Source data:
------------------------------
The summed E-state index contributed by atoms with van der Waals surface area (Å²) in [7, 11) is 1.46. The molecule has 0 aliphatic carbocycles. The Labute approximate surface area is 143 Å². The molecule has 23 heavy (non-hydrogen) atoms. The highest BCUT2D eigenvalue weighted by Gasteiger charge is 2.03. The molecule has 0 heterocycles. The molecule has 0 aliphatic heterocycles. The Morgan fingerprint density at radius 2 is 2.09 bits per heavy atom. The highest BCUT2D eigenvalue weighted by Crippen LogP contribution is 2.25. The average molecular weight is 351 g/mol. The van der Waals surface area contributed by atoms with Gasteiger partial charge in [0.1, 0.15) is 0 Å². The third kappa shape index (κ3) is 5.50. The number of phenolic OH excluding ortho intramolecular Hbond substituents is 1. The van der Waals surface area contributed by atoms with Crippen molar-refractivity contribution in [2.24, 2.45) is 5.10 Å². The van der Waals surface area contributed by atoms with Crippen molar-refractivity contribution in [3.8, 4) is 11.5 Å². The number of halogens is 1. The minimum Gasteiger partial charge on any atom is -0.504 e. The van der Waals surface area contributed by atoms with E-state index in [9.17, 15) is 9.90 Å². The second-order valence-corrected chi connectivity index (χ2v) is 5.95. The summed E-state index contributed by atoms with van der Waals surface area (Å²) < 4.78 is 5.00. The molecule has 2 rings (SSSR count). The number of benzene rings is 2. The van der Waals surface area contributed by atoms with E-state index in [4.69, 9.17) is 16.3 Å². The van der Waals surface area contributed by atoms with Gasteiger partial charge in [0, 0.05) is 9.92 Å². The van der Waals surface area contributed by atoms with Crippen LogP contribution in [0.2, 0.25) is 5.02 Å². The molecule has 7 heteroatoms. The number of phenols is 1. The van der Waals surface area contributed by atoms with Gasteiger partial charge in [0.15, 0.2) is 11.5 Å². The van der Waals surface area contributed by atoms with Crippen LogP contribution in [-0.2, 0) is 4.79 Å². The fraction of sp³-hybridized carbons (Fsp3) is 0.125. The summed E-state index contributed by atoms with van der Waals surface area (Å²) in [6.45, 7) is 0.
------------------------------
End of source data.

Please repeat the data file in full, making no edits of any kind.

The summed E-state index contributed by atoms with van der Waals surface area (Å²) in [7, 11) is 1.46. The molecule has 0 aliphatic carbocycles. The Labute approximate surface area is 143 Å². The molecule has 23 heavy (non-hydrogen) atoms. The highest BCUT2D eigenvalue weighted by Gasteiger charge is 2.03. The molecule has 0 heterocycles. The molecule has 0 aliphatic heterocycles. The Morgan fingerprint density at radius 2 is 2.09 bits per heavy atom. The highest BCUT2D eigenvalue weighted by Crippen LogP contribution is 2.25. The average molecular weight is 351 g/mol. The van der Waals surface area contributed by atoms with Gasteiger partial charge in [0.1, 0.15) is 0 Å². The third kappa shape index (κ3) is 5.50. The number of phenolic OH excluding ortho intramolecular Hbond substituents is 1. The van der Waals surface area contributed by atoms with Crippen molar-refractivity contribution in [2.24, 2.45) is 5.10 Å². The van der Waals surface area contributed by atoms with Crippen molar-refractivity contribution in [3.8, 4) is 11.5 Å². The number of halogens is 1. The minimum Gasteiger partial charge on any atom is -0.504 e. The van der Waals surface area contributed by atoms with E-state index in [9.17, 15) is 9.90 Å². The second-order valence-corrected chi connectivity index (χ2v) is 5.95. The summed E-state index contributed by atoms with van der Waals surface area (Å²) < 4.78 is 5.00. The molecule has 2 rings (SSSR count). The number of benzene rings is 2. The van der Waals surface area contributed by atoms with E-state index in [4.69, 9.17) is 16.3 Å². The van der Waals surface area contributed by atoms with Gasteiger partial charge in [0, 0.05) is 9.92 Å². The van der Waals surface area contributed by atoms with Crippen LogP contribution in [0.2, 0.25) is 5.02 Å². The molecule has 7 heteroatoms. The number of phenols is 1. The van der Waals surface area contributed by atoms with Gasteiger partial charge in [0.15, 0.2) is 11.5 Å². The van der Waals surface area contributed by atoms with Crippen LogP contribution in [-0.2, 0) is 4.79 Å². The fraction of sp³-hybridized carbons (Fsp3) is 0.125. The summed E-state index contributed by atoms with van der Waals surface area (Å²) in [6.45, 7) is 0.